The main differential diagnosis is portal hypertensive gastropathy and may even be co-existent. Portal hypertensive gastropathy primarily involves the fundus and corpus of the stomach though, and the histological pattern is different. It is important to differentiate between the two because of the diametrically opposite therapeutic approach to either of them. Endoscopically, PHG shows a combination of mosaic-like pattern, red point lesions, cherry-red spots and black-brown spots, and often responds to beta blockers, transjugular intrahepatic porto- systemic shunt, and portocaval shunts. This response is characteristically absent with GAVE.

Pathogenesis is largely nondescriptive, and various hypotheses have been put forward. Mechanical stress due to strong gastric peristalsis induces prolapse and trauma of the antral mucosa and intermittent obstruction of blood vessels, which leads to fibromuscular hyperplasia and vascular ectasia. Certain authors attribute this to spindle cell proliferation due to humoral factors such as gastrin, vasoactive peptide, 5-HT, glucagon, catecholamines, prostanoid, and other undefined vasoactive substances resulting in increased venous hydrostatic pressure or due to vasodilation secondary to high levels of such vasoactive substances due to local proliferation of neuroendocrine cells [3].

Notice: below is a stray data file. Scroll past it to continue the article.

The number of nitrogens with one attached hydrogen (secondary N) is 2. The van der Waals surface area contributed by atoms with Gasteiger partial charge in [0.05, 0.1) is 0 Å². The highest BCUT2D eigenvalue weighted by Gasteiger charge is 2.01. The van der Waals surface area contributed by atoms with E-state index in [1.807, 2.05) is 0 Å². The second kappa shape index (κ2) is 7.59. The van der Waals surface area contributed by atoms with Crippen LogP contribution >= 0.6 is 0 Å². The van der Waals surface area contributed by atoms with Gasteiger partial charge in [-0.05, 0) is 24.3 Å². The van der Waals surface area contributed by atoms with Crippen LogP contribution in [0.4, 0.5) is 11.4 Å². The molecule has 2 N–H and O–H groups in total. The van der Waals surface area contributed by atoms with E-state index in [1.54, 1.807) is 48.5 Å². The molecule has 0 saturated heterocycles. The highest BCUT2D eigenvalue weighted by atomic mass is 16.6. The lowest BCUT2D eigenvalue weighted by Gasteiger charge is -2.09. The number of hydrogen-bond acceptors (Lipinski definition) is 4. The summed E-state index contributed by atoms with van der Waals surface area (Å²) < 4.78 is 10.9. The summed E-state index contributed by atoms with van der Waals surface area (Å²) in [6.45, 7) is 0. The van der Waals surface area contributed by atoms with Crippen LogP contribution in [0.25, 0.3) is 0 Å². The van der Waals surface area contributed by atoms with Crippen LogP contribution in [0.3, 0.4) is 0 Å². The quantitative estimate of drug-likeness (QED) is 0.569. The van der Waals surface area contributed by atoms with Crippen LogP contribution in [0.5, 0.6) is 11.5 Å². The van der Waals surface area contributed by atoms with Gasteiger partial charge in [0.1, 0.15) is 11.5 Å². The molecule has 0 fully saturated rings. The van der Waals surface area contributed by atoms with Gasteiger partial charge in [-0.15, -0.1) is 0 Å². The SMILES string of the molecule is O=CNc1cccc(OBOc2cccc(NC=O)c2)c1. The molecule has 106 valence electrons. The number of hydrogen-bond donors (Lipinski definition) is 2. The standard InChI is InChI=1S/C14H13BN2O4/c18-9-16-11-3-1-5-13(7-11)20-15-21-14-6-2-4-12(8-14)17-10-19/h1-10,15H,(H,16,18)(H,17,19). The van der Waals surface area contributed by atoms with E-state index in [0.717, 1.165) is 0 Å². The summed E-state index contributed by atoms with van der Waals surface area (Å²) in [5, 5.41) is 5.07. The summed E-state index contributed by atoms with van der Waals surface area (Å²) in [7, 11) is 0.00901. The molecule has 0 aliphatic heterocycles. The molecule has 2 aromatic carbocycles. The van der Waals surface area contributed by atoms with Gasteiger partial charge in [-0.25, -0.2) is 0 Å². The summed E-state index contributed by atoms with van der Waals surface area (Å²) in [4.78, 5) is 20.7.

Two main forms have been described in the literature:

  • Classic form: prominent erythematous streaks traversing the antrum and converging on pylorus; idiopathic onset and is usually associated with systemic sclerosis and pernicious
  • Diffuse variety: discrete angioma extends proximal to the antrum and is found associated with cirrhosis and portal hypertension [4].

Treatment for GAVE is basically divided into three broad categories – pharmacologic, endoluminal, and surgical. Though avoidance of agents that cause mucosal bleeding and irritation such as NSAIDs, aspirin, and clopidogrel are important, options such as corticosteroids, estrogen-progesterone combinations, tranexamic acid, thalidomide, alpha-interferon, calcitonin, and cyproheptadine have been explored, but with limited efficacy [5, 6].

Endoluminal therapies are the mainstay of conservative treatment and include options such as endoscopic band ligation, sclerotherapy, heater probe, and argon plasma coagulation, which is the preferred endoscopic treatment and is reported as safe. Neodymium-yttrium-aluminium garnet (Nd: YAG) laser coagulation has been successful to control GAVE-related bleeding.

The most serious complication following laser therapy is gastric perforation. Another observed complication is pyloric stenosis that can induce either delayed gastric emptying or true obstruction [7, 8]. A major disadvantage of laser endoscopic therapy is its high cost, and the risk of complication dependent on the endoscopist’s skills. Argon plasma coagulation (APC) is a non-contact technique with a controllable depth of coagulation. In comparison to Nd: YAG laser therapy, APC is easier to use, manageable, cheaper and, most importantly, safe [1]. Primary surgical treatment is not advocated because of the reported high morbidity and mortality of patients with GAVE syndrome undergoing surgery who often have multiple other medical comorbidities.